It is not hard to imagine how the disciples felt the morning after Jesus’ death: afraid, stunned, confused, immeasurably sad. Maybe angry, too.
Afraid because Jesus had been crucified by Rome, and Rome always dealt harshly with rebellions. Would the disciples and their families be sought out next? Stunned because the overwhelming acclaim Jesus received at the beginning of the week did him no apparent good by the end of the week. Confused because Jesus had no backup plan in case the Jewish leaders came to arrest him. Immeasurably sad because the best person anyone had ever known died a humiliating death before their eyes. Angry? Political intrigue and power-mongering among the Jewish leaders led to the death of an innocent man. Besides, being angry is easier than being sad.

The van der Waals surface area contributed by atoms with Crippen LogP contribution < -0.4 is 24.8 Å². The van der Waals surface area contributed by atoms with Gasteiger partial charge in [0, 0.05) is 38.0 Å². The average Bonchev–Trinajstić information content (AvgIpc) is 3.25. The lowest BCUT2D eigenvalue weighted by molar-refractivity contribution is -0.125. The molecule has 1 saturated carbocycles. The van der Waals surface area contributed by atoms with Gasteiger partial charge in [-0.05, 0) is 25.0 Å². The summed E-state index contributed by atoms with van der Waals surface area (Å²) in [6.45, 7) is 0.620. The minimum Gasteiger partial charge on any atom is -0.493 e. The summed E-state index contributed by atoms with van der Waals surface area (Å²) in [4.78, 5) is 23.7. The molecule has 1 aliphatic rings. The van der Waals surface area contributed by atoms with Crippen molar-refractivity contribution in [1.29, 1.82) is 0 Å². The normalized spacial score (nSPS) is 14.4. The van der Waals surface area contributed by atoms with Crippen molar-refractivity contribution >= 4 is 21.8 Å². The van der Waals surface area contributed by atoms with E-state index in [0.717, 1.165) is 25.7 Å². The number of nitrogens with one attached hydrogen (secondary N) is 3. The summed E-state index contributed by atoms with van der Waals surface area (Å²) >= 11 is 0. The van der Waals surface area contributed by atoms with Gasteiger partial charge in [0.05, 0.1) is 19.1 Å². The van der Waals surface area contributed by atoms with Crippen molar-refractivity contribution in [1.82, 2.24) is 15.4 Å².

That is how I imagine they felt, but what did they do?
The women who had come with Jesus from Galilee followed Joseph and saw the tomb and how his body was laid in it. Then they went home and prepared spices and perfumes. But they rested on the Sabbath in obedience to the commandment. (Luke 23:55–56)
What they did was observe the Sabbath from Friday sunset until Saturday sunset. They observed it by praying together, eating a Sabbath meal (if they could eat at all), and refraining from work.
Their habits of faith shaped their lives even in their worst moments. We need a faith like theirs based not only on emotion, not only on good or right ideas, but based on habits that reinforce our intention to honor God. Habits that can keep us on the right track (or nearly so) even when chaos and sorrow overwhelm us.
What habits would you like to have in place to sustain you? Study, prayer, fellowship, worship, making music, walking while talking with God are some examples.
What’s your next step toward one of those habits?
And hang on until tomorrow. He said he would rise on the third day….
Pastor Mark loves his wife and grown children, the Word of God, and words. And coffee,